Though the song was only performed thirteen times between 1962 in Carnegie Hall and 1965, and never released as a recording, its influence was far-reaching amongst his peers who saw him as a representative of non-compromising artistic standards. His recording of the song was finally released on the first of his several Bootleg Series sets, Bootleg Series Vol. 1-3: Rare and Unreleased 1961-1963. Don't have it? Get it.

Talkin' John Birch Paranoid Blues

Well, I was feelin’ sad and feelin’ blue
I didn’t know what in the world I wus gonna do
Them Communists they wus comin’ around
They wus in the air
They wus on the ground

They wouldn’t gimme no peace . . .
So I run down most hurriedly
And joined up with the John Birch Society
I got me a secret membership card
And started off a-walkin’ down the road
Yee-hoo, I’m a real John Bircher now!
Look out you Commies!

Now we all agree with Hitler’s views
Although he killed six million Jews
It don’t matter too much that he was a Fascist
At least you can’t say he was a Communist!
That’s to say like if you got a cold you take a shot of malaria

Well, I wus lookin’ everywhere for them gol-darned Reds
I got up in the mornin’ ’n’ looked under my bed
Looked in the sink, behind the door
Looked in the glove compartment of my car
Couldn’t find ’em . . .

I wus lookin’ high an’ low for them Reds everywhere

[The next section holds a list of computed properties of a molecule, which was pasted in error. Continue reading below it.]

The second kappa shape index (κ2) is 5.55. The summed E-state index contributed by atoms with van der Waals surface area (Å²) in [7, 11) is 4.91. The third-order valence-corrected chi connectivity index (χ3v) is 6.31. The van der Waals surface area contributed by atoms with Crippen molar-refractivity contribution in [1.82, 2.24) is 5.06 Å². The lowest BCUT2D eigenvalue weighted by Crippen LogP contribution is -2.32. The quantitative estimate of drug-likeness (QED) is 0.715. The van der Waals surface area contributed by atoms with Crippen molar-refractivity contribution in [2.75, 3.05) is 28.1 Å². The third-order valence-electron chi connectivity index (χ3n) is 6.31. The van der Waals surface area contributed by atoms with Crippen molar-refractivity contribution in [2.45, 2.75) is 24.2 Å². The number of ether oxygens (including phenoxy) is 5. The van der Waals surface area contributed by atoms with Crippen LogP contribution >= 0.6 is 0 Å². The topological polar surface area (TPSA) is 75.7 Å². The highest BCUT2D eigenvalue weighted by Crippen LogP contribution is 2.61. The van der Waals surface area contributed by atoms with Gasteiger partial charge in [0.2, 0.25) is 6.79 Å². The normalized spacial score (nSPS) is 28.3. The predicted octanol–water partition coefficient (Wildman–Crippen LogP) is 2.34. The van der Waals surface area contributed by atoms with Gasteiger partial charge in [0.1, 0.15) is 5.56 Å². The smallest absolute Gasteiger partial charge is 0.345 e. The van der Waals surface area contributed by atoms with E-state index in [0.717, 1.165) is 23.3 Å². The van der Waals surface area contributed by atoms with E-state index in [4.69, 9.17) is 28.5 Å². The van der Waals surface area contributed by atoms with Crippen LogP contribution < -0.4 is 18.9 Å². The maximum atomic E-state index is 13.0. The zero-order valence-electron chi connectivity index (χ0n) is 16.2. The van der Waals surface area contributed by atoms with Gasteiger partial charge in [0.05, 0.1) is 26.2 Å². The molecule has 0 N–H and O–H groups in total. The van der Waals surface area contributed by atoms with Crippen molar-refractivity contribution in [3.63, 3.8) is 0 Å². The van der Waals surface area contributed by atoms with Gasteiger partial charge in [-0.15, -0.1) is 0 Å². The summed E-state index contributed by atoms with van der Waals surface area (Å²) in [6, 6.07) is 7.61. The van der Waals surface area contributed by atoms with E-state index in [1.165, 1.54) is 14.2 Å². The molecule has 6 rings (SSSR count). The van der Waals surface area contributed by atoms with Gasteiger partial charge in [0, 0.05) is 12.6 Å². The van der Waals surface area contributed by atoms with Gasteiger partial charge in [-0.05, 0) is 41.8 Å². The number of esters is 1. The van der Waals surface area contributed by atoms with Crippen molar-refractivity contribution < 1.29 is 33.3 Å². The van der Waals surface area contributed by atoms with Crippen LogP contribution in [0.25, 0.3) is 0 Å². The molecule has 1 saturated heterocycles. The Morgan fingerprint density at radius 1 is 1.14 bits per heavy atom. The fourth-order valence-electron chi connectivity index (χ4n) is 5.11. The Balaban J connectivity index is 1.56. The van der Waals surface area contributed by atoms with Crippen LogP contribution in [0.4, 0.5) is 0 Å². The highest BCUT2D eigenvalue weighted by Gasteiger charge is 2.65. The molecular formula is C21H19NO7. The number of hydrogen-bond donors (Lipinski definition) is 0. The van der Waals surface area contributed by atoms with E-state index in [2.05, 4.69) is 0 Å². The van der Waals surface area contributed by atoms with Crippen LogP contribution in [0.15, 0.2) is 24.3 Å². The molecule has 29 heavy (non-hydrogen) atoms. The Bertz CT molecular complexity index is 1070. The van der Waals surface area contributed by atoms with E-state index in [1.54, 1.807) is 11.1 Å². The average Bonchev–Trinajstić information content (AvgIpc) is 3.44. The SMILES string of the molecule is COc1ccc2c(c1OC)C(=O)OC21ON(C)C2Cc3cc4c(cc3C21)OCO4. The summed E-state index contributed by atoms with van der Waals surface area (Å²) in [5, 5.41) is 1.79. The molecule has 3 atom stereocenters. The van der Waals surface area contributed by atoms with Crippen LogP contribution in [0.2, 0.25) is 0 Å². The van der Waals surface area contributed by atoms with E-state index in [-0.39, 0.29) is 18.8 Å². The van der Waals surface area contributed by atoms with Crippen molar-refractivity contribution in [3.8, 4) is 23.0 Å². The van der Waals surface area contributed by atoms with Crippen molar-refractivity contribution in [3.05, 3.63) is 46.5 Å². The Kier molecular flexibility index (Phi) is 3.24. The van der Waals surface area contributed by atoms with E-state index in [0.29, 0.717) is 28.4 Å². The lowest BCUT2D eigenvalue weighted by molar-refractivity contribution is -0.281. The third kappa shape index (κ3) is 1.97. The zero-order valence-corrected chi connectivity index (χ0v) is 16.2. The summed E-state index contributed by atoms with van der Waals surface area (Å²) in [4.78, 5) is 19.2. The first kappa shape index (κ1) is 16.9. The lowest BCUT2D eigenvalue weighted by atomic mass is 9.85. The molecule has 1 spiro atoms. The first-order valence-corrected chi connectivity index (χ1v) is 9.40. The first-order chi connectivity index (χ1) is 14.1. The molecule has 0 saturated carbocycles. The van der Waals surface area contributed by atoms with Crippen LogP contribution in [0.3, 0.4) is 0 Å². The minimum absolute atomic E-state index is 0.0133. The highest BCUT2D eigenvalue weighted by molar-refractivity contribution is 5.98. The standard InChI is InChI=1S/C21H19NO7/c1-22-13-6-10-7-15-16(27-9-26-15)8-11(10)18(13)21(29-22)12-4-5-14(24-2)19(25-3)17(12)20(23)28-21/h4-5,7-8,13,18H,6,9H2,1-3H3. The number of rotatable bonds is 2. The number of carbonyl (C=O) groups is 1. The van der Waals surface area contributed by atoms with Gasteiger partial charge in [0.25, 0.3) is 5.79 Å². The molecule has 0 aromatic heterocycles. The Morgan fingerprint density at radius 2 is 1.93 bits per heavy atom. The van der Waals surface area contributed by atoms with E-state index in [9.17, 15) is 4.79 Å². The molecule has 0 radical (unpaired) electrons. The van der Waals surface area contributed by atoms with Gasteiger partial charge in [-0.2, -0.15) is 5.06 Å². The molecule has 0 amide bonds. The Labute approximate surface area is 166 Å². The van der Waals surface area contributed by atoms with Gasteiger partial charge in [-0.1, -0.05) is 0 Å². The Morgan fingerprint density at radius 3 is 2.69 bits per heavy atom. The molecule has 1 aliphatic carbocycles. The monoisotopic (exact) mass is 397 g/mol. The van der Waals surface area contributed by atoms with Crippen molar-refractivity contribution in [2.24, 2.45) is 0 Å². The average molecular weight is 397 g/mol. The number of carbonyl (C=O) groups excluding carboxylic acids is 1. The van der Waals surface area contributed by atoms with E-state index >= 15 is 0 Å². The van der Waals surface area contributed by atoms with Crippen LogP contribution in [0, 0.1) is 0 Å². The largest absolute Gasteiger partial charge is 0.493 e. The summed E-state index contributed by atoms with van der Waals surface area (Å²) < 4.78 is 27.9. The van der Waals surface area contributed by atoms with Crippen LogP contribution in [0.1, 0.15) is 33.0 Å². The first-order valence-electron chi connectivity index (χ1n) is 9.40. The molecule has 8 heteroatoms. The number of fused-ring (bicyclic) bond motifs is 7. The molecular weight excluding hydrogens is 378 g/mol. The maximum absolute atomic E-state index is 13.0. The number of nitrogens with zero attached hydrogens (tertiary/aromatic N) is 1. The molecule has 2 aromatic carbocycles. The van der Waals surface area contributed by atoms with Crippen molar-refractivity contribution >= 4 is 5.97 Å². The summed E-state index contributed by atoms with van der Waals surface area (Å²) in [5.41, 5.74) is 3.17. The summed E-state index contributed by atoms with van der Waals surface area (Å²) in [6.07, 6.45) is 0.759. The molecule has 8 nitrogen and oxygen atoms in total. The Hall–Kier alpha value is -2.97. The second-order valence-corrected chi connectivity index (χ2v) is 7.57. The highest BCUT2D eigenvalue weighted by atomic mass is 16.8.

I wus lookin’ in the sink an’ underneath the chair
I looked way up my chimney hole
I even looked deep down inside my toilet bowl
They got away . . .
Well, I wus sittin’ home alone an’ started to sweat
Figured they wus in my T.V. set
Peeked behind the picture frame
Got a shock from my feet, hittin’ right up in the brain
Them Reds caused it!

I know they did . . . them hard-core ones
Well, I quit my job so I could work all alone
Then I changed my name to Sherlock Holmes
Followed some clues from my detective bag
And discovered they wus red stripes on the American flag!
That ol’ Betsy Ross . . .

Well, I investigated all the books in the library
Ninety percent of ’em gotta be burned away
I investigated all the people that I knowed
Ninety-eight percent of them gotta go
The other two percent are fellow Birchers . . . just like me

Now Eisenhower, he’s a Russian spy
Lincoln, Jefferson and that Roosevelt guy
To my knowledge there’s just one man
That’s really a true American: George Lincoln Rockwell
I know for a fact he hates Commies cus he picketed the movie Exodus

Well, I fin’ly started thinkin’ straight
When I run outa things to investigate
Couldn’t imagine doin’ anything else
So now I’m sittin’ home investigatin’ myself!
Hope I don’t find out anything . . . hmm, great God!

Copyright © 1970 by Special Rider Music; renewed 1998 by Special Rider Music 

1 comment:

arden said...

Spot on given the political climate. You might like this recently published book by an author who grew up in a family entwined in the Bircher's inner circle. It was very interesting to see the parallels between today's tea-party and the bircher movement. There were even some of the same financial players (Fred Koch was a founding member).